A Spotty Pig, looking right
35 x 20 x 23 cm
As each piece is a unique hand made creation, each ceramic product shown is representative of a style rather than being a photograph of a product. I can guarantee a piece that will be, within reason, very much as the piece photographed, but no two will ever be exactly alike. The firing and glazing processes particularly are more art than science and naturally lend each piece its own individuality . I am always more than willing to send pictures of a finished piece for approval before dispatching to guarantee complete satisfaction.
The flip side of this individuality is that any given piece is open to change. Glazes can be varied, an ear can be tweaked, a head twisted. All you need to do is ask and I can let you know the possibilities within each model. Maybe you’d like your hare pink with yellow spots !
If I have this item in stock you will see the stock reflected just above the ‘add to cart’ button below, however, if it is a piece that I will create to order you will see ‘out of stock’ written in the same spot.
Buying a handmade ceramic is a special thing and personal thing, so rest assured I will do my very best to make the experience as rewarding as I can. To make a no obligation enquiry, just use the form located in the enquiry Tab just below the text on this page.
Making an EnquiryTo make a no obligation enquiry about buying this ceramic sculpture, please use the enquiry Tab located below this description.
( Ceramic A Spotty Pig, looking right – PIG-C-002 )
Out of stock
A Spotty Pig, looking right
My husband is pig mad, he spent many years farming pigs and now is fortunate to look after several Large Black pigs, they live outside, sleep in comfortable arcs and have a great time rooting around and wallowing when it is hot. We no longer buy pork from the supermarket and never will do so again, there are many people raising welfare pork. I suggest it would be a good idea to eat less meat and pay a bit more. Factory farming is abhorrent.
Humans have spent centuries living with pigs. They were domesticated approximately 5,000 to 7,000 years ago.The adaptable nature and omnivorous diet of the wild boar allowed early humans to domesticate it readily. Pigs were mostly used for food, but early civilisations used the pigs’ hides for shields, bones for tools and weapons, and bristles for brushes. Today, the domesticated version of the wild European boar has hundreds of varieties, Recently, they have enjoyed a measure of popularity as house pets, particularly the dwarf breeds.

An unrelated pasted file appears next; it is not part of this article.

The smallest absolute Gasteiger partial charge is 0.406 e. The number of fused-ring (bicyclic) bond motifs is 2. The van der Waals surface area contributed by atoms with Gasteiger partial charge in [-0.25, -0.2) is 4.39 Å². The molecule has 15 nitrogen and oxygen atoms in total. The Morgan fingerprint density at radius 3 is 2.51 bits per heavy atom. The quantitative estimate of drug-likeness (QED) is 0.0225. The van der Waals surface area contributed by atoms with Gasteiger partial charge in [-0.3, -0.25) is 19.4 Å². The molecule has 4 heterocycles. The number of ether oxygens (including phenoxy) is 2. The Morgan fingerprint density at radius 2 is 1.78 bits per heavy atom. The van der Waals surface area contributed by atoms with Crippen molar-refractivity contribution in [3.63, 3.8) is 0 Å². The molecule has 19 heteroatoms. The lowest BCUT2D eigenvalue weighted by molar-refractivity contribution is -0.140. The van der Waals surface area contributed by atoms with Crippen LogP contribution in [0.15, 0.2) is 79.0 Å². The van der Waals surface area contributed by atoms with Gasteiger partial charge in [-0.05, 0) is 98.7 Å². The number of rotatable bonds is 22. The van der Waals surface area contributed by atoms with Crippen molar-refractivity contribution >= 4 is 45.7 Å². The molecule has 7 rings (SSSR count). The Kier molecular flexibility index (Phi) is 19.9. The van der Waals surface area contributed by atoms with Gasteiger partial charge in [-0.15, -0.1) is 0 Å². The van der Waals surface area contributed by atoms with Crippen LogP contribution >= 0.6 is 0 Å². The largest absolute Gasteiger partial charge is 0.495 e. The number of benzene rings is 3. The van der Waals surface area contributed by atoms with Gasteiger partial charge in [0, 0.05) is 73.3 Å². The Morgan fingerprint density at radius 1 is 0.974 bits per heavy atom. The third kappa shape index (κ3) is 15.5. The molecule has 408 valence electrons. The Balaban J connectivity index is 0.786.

Domestic pigs seek out the company of other pigs, and often huddle to maintain physical contact, although they do not naturally form large herds. They typically live in groups of about 8-10 adult sows, some young individuals, and some single males.
Because of their relative lack of sweat glands, pigs often control their body temperature by Wallowing, which often consists of coating the body with mud, is a behaviour frequently exhibited by pigs. Pigs root to make wallows that sometimes contains sticky mud with which the pigs cover their body. Pigs do not submerge completely under the mud, but vary the depth and duration of wallowing depending on the conditions. On hot days, pigs cover themselves from head to toe in mud. Pigs may also use mud as a sunscreen, protecting their skin from ultraviolet light, or as a method of keeping parasites away.
If conditions permit, domesticated pigs feed continuously for many hours and then sleep for many hours. Pigs are omnivores and are highly versatile in their feeding behaviour. They can survive well by scavenging on the same types of foods that humans and dogs can live on. In the wild, they are foraging animals, primarily eating leaves, grasses, roots, fruits and flowers. Domestic pigs are highly intelligent, and can be trained to perform numerous tasks and tricks. Pigs have a well-developed sense of smell and use is made of this in Europe where they are trained to locate underground truffles.
|Dimensions||35 x 20 x 23 cm|